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An anti-government protester with his face painted attends a gathering in Bangkok on Feb. 5, 2014. (SAKCHAI LALIT/ASSOCIATED PRESS)
An anti-government protester with his face painted attends a gathering in Bangkok on Feb. 5, 2014. (SAKCHAI LALIT/ASSOCIATED PRESS)

Globe editorial

Democracy thwarted in Thailand Add to ...

Democracies have to accommodate some degree of populist politics. In Thailand, much of the upper and middle-class establishment cannot accept this truism. As a result, the Democrat Party of Thailand, inconsistently with its name, is obstructing some of the most basic elements of democracy, most conspicuously by setting up blockades to prevent voters from exercising their franchise or even registering to vote.

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The governing party, Pheu Thai (the Party for Thais), is led by Prime Minister Yingluck Shinawatra, the sister of Thaksin Shinawatra, a tycoon and a former prime minister, now in exile. A series of Shinawatra-led parties – the first was called Thais Love Thais – are regarded by the traditional elite as corrupt and demagogic, but compared with the elite, this movement has at least shown greater interest in the rice farmers of northern Thailand and other lower-income groups.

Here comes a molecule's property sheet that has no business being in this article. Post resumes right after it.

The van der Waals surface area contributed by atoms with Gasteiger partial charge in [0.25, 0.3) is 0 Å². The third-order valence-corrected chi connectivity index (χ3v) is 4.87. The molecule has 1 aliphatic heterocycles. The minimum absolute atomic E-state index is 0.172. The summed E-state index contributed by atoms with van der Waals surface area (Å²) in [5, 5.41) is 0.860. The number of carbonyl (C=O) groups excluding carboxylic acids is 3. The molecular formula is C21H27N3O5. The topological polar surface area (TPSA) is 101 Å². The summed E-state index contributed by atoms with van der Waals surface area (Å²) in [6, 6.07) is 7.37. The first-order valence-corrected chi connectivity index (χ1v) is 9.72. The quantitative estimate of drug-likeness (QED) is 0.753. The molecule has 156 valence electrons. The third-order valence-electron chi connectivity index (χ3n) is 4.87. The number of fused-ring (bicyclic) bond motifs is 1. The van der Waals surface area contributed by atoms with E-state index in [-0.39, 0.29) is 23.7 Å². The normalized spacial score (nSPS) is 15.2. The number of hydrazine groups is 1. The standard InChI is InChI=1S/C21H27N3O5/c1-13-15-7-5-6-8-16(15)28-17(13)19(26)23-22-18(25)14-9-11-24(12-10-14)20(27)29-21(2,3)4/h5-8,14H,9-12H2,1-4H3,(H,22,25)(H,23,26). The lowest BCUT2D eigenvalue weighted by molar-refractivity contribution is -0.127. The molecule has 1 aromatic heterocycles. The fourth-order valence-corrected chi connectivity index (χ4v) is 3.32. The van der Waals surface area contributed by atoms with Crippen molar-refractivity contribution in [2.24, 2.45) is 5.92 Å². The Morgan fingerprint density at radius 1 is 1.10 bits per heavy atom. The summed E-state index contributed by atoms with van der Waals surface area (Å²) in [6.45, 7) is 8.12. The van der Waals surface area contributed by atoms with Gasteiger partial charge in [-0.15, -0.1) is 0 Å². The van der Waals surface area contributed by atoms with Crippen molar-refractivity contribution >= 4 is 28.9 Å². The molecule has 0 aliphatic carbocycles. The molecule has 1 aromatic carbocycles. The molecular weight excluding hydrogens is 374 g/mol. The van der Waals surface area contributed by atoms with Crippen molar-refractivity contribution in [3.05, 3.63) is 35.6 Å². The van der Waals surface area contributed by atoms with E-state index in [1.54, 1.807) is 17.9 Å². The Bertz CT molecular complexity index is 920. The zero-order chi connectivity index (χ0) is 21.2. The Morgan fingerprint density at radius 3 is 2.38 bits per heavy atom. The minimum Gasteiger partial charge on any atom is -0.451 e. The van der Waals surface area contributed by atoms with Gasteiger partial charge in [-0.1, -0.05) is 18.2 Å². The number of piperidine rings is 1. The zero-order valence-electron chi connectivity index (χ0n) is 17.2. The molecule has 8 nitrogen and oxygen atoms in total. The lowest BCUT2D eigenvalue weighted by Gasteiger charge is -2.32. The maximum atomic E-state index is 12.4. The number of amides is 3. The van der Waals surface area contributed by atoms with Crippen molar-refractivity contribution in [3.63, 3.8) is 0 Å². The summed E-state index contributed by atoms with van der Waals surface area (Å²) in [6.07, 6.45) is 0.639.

Ms. Yingluck’s government instituted ill-considered rice subsidies favouring the farmers, with predictable consequences of overproduction, huge stockpiles and allegations of corruption. Consequently, this week, a Chinese state-owned enterprise withdrew from a contract to buy 1.2 million tons of Thai rice – a large proportion of the country’s total exports.

Some of the government’s policies are seriously flawed, but that’s no reason for the opposition to block the election. That’s not how things are supposed to work in a democracy. It should confine itself to peaceful demonstrations. Otherwise, the state of affairs in Thailand could be about to go from bad to a whole lot worse.

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